Tip #2: Spotlight Black-owned Businesses, Creators, and Community-led Organizations

Educating your community about Juneteenth is important, but you could also use this day as an opportunity to amplify Black voices, businesses, and community-led organizations.

A fun and interactive idea could be to host a virtual event (Instagram Live, Facebook and Instagram Rooms, etc.) with a Black influencer or community leader in your industry. 

Alternatively, coordinate having a Black influencer do an Instagram Stories takeover, where they speak to their personal experiences within your industry — whether that’s fashion, television, healthcare, or beyond.

 

View this post on Instagram

 

A post shared by Our Place (@ourplace)

You could even use it as an opportunity to spotlight non-profits or organizations you support, creating an opportunity for your audience to amplify their initiatives.  

Need a head start in your search? Check out our blog post: 18 Impactful Black Creators to Follow on Social Media.

Tip #3: Use Hints of Red, Green, and Black in Your Juneteenth Graphics

These are the three colors of the Pan-African flag: a flag that symbolizes freedom and represents all people of the African Diaspora. 

Even if you have a dedicated color palette for your brand, spend time finding ways to integrate these colors for your Juneteenth social media posts.

If you want to find out more, this Code Switch podcast from NPR dives deeper into the history behind the colors and flag.

Tip #4: Use Diverse Images and Stock Photography Websites

If you’re looking for images, head straight to the Smithsonian National Museum of African-American History & Culture’s open access image library.

These historic images have been released into the public domain as Creative Commons Zero (CC0), meaning  you can use, transform, and share the assets without asking for permission.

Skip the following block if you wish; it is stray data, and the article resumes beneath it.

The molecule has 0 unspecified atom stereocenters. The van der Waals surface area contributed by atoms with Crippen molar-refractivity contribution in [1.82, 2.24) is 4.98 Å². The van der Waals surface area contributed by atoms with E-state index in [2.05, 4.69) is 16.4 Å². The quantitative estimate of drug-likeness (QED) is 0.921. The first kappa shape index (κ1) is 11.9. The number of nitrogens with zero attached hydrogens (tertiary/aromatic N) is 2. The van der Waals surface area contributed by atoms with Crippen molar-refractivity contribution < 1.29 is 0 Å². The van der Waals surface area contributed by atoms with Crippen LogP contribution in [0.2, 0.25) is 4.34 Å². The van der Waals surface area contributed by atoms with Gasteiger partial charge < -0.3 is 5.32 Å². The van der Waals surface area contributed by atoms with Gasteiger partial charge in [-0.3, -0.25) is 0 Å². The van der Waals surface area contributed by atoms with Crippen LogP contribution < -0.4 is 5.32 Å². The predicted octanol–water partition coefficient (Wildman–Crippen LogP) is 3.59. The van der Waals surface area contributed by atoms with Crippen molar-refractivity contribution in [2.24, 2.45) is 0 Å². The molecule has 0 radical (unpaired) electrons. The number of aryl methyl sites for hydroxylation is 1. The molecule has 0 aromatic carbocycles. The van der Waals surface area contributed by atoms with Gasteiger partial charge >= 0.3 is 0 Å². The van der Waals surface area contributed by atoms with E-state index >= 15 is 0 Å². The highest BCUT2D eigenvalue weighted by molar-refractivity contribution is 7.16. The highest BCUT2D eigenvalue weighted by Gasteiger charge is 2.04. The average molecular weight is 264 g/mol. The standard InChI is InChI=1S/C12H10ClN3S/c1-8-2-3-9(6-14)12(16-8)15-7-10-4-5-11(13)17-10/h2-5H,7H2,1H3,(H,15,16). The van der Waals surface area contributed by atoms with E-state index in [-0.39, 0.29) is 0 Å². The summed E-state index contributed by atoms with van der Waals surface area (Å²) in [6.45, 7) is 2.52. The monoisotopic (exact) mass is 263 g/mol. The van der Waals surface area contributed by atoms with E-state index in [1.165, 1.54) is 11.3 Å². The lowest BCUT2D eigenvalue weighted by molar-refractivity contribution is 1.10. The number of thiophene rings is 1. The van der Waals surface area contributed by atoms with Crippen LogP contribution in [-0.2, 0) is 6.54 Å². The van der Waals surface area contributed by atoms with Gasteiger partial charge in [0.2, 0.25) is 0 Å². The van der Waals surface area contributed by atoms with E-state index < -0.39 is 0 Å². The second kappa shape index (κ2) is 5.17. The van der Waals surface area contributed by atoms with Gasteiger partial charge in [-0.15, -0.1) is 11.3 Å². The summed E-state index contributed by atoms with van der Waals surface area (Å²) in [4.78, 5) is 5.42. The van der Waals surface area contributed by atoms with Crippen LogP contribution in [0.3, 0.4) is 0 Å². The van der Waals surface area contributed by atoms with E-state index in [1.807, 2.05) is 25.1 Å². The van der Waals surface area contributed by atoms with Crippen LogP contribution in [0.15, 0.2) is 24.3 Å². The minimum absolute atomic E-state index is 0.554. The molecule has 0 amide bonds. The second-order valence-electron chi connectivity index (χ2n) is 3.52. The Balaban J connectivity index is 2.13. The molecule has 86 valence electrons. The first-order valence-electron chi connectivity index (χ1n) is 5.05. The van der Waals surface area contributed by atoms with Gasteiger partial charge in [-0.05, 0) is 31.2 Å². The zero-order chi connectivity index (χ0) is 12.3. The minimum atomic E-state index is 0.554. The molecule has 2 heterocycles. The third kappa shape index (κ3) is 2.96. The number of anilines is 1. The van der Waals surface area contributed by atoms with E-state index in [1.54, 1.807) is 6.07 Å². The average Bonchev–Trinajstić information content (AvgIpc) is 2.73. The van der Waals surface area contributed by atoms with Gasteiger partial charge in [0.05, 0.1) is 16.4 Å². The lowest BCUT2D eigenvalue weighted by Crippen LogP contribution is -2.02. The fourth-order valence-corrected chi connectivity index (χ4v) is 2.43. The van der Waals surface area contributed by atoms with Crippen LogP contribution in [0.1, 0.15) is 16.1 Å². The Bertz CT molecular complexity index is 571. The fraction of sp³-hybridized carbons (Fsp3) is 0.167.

When it comes to finding more diverse stock photography, Black-owned stock photography sites like Nappy, TONL, and CreateHER Stock are also great resources.

These websites specialize in telling culturally diverse and authentic stories, and can help you find high-quality photos for your Juneteenth celebrations.

The Stock Websites Changing the Instagram Game

Tip #5: Don’t Use Juneteenth As an Opportunity to Sell

Juneteenth is a celebration, an opportunity to educate your audience, and elevate Black voices. It is not the time to push sales. 

Depending on your business, you may even want to pause paid-for ads and sponsored post promotions for the day. 

 

View this post on Instagram

 

A post shared by OUAI (@theouai)

If this is your first time celebrating Juneteenth on social media, use these tips as a launch pad for creating content surrounding the holiday.

Juneteenth is an opportunity to connect with your audience and raise awareness, but it shouldn’t be an event viewed in isolation. Consider how your content strategy supports diversity and inclusion every day, from the content you share to the creators you partner with.

Stay up to date with all the latest social media news, events, and strategy tips. Sign up to Later’s free weekly newsletter today:

 

Written By

Dante Nicholas

Dante is a social media strategist & photographer based in New Orleans, LA. He’s helped develop and manage social campaigns for dozens of clients. You can connect with him on Instagram @allthingsdante.